Blues Traveler: ‘Four’ Album Review

For Throwback Thursday, this week, PPcorn is taking a look at one of the classic blues rock albums of the 90’s: classic jam band Blues Traveler’s 1994 album Four. The album is appropriately titled, as it was their fourth, and released in a year ending in four. In its day, Four reached number eight on the Billboard charts, and reached Platinum six times (selling six million copies) and hit single “Run Around” one a Grammy for Best Rock Performance. Below is PPcorn album review of Four by Blues Traveler.

“Run Around”, the hit single that won itself a Grammy, opens the album beautifully, with Popper on harmonica and vocals, ushering the listener into the first catchy jam sesh. “Stand” hits you with funky wah guitar and syncopated rhythms while the vocals swoosh “The answers are getting harder.” Any more organ on this and it would be straight up Motown. The jam’s second section is a droney psychedelic sound with lyrics warning, “It’s long way to fall.” “Look Around” has a lovely piano intro leading into a steady high-hat and snare click courtesy of Hill, alongside organ, laying the backing sounds for a soft rock ballad. Popper keeps his vocals smooth, only growly at peak emotional points in the verse.

“Fallible” features some killer harmonica leading into an easy-going funky guitar riff. The jam suddenly speeds up and then goes full out with a harmonica solo. Popper’s growling purr showcases his vocal and lyrical capabilities in quite a sultry way, “God I wanna touch you / in the place you wanna hide / dare you to come after me / commit my ‘narcisside’.” “The Mountains Win Again” is an easy going tune that creates a break in the upbeat stream of songs on the album, similar to how a band would give themselves a breather in a live performance. Clever arranging, since Blues Traveler is known for their live shows. “Freedom” is one of the more technically difficult songs on Four and has a harder rock sound. Popper’s grunting vocals stretch and shake while the harmonica and guitar pass the buck back and forth with effortless intensity. Definitely a break from the normal, this one.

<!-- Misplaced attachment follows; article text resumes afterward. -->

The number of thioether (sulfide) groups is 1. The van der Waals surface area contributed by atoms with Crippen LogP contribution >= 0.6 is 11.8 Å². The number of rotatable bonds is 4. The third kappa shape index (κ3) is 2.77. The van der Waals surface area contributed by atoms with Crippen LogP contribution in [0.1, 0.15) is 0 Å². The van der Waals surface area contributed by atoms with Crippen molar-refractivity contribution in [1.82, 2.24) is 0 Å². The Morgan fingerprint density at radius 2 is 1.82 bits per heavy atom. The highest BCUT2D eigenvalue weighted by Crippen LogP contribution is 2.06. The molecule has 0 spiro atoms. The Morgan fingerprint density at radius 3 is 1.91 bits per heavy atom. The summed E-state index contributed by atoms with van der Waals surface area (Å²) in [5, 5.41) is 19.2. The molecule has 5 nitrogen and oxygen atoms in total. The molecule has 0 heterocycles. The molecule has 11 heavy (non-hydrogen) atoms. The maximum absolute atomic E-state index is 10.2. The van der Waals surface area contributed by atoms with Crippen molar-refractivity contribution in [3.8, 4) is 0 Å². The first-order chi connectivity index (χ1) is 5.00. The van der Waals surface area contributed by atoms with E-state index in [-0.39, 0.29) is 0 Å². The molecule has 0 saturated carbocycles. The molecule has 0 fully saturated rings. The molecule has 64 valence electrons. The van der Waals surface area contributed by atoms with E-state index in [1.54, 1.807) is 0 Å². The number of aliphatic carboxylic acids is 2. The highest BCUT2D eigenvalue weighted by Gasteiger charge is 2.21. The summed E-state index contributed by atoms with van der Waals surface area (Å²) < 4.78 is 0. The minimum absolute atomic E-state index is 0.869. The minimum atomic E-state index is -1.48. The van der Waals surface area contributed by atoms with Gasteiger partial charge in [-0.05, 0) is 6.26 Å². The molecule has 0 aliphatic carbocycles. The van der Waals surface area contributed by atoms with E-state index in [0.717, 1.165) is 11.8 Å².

“Crash Burn” searing hot harmonica opens this chugging track. The bass line running out of control, Popper’s vocals effortlessly keeping pace. The solo passes from harmonica to guitar to bass to drums with missing a beat, around and around. Bluesy harmonica gets “Price to Pay” going, while the guitar stays subtle in the background with light piano, until it segues back and forth in classic Blues Traveler style from blues rock to more psychedelic rock, ending with a harmonica fade-out. “Hook” takes more of a pop approach, but still maintains Blues Traveler’s signature strong bass sound. Popper’s ability to enunciate at great speeds amazes as he unleashes burn after burn against MTV and it’s “hip three minute diddies,” arguing that “The Hook brings you back / I ain’t tellin you no lie / The Hook brings you back / On that you can rely.” An ode to jams.

“The Good, the Bad, and the Ugly” opens with distorted guitar and harmonica jamming a riff together, just passing the solo back and forth like it ain’t nothing but a thing. Incredible heights are reached on the harmonica during this instrumental jam. “Just Wait” brings it back down again with acoustic guitar and bare-bones bass supporting Popper’s soft vocals. Later organ arrives quietly in the background, providing a taste of gospel before Hill’s drums lay down a steady R&B beat, accentuated by piano, building up into a much bigger track than first expected, complete with epic guitar solo. The token running bass line of “Brother John” is absurdly fast. The Southern harmonica lays out a laid back groove, segued into Kinchla’s psychedelic-tinged guitar solo before Popper spits lyrics fast enough to rival Sheehan’s bass. Legend has it this song refers to Sheehan’s brother who was struggling with drug addiction.

If you somehow missed out on Four when it first came out, you can pick it up here. Find out more about Blues Traveler here.